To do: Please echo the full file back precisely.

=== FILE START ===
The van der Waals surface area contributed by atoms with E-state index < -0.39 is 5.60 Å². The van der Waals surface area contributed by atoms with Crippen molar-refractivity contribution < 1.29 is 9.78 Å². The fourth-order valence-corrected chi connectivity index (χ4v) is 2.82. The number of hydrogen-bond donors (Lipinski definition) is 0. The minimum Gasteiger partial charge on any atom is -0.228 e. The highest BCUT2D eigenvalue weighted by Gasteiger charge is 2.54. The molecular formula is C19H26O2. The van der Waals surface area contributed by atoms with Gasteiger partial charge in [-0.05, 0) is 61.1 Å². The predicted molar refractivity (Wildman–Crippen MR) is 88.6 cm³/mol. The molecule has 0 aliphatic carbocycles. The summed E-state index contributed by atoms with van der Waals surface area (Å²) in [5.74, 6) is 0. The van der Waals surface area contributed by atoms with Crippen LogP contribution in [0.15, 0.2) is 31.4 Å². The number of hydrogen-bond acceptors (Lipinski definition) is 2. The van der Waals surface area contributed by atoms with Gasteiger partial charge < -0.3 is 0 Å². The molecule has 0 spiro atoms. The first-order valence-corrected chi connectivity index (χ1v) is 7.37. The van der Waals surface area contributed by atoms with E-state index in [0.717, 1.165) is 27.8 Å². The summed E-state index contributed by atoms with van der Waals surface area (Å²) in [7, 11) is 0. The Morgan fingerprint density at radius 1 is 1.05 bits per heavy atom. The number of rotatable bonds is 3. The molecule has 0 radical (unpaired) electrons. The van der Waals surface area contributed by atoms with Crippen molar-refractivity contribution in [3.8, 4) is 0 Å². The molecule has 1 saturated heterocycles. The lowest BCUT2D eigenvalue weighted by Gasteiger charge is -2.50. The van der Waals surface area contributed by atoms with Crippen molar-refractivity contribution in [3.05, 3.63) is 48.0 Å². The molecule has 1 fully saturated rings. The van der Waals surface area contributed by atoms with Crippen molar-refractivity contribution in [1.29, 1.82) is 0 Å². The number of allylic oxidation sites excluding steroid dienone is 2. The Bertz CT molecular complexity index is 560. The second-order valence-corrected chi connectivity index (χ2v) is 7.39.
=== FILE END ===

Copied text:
The van der Waals surface area contributed by atoms with E-state index < -0.39 is 5.60 Å². The van der Waals surface area contributed by atoms with Crippen molar-refractivity contribution < 1.29 is 9.78 Å². The fourth-order valence-corrected chi connectivity index (χ4v) is 2.82. The number of hydrogen-bond donors (Lipinski definition) is 0. The minimum Gasteiger partial charge on any atom is -0.228 e. The highest BCUT2D eigenvalue weighted by Gasteiger charge is 2.54. The molecular formula is C19H26O2. The van der Waals surface area contributed by atoms with Gasteiger partial charge in [-0.05, 0) is 61.1 Å². The predicted molar refractivity (Wildman–Crippen MR) is 88.6 cm³/mol. The molecule has 0 aliphatic carbocycles. The summed E-state index contributed by atoms with van der Waals surface area (Å²) in [5.74, 6) is 0. The van der Waals surface area contributed by atoms with Crippen LogP contribution in [0.15, 0.2) is 31.4 Å². The number of hydrogen-bond acceptors (Lipinski definition) is 2. The van der Waals surface area contributed by atoms with Gasteiger partial charge < -0.3 is 0 Å². The molecule has 0 spiro atoms. The first-order valence-corrected chi connectivity index (χ1v) is 7.37. The van der Waals surface area contributed by atoms with E-state index in [0.717, 1.165) is 27.8 Å². The summed E-state index contributed by atoms with van der Waals surface area (Å²) in [7, 11) is 0. The Morgan fingerprint density at radius 1 is 1.05 bits per heavy atom. The number of rotatable bonds is 3. The molecule has 0 radical (unpaired) electrons. The van der Waals surface area contributed by atoms with Crippen molar-refractivity contribution in [3.8, 4) is 0 Å². The molecule has 1 saturated heterocycles. The lowest BCUT2D eigenvalue weighted by Gasteiger charge is -2.50. The van der Waals surface area contributed by atoms with Crippen molar-refractivity contribution in [3.05, 3.63) is 48.0 Å². The molecule has 1 fully saturated rings. The van der Waals surface area contributed by atoms with Crippen molar-refractivity contribution in [1.29, 1.82) is 0 Å². The number of allylic oxidation sites excluding steroid dienone is 2. The Bertz CT molecular complexity index is 560. The second-order valence-corrected chi connectivity index (χ2v) is 7.39.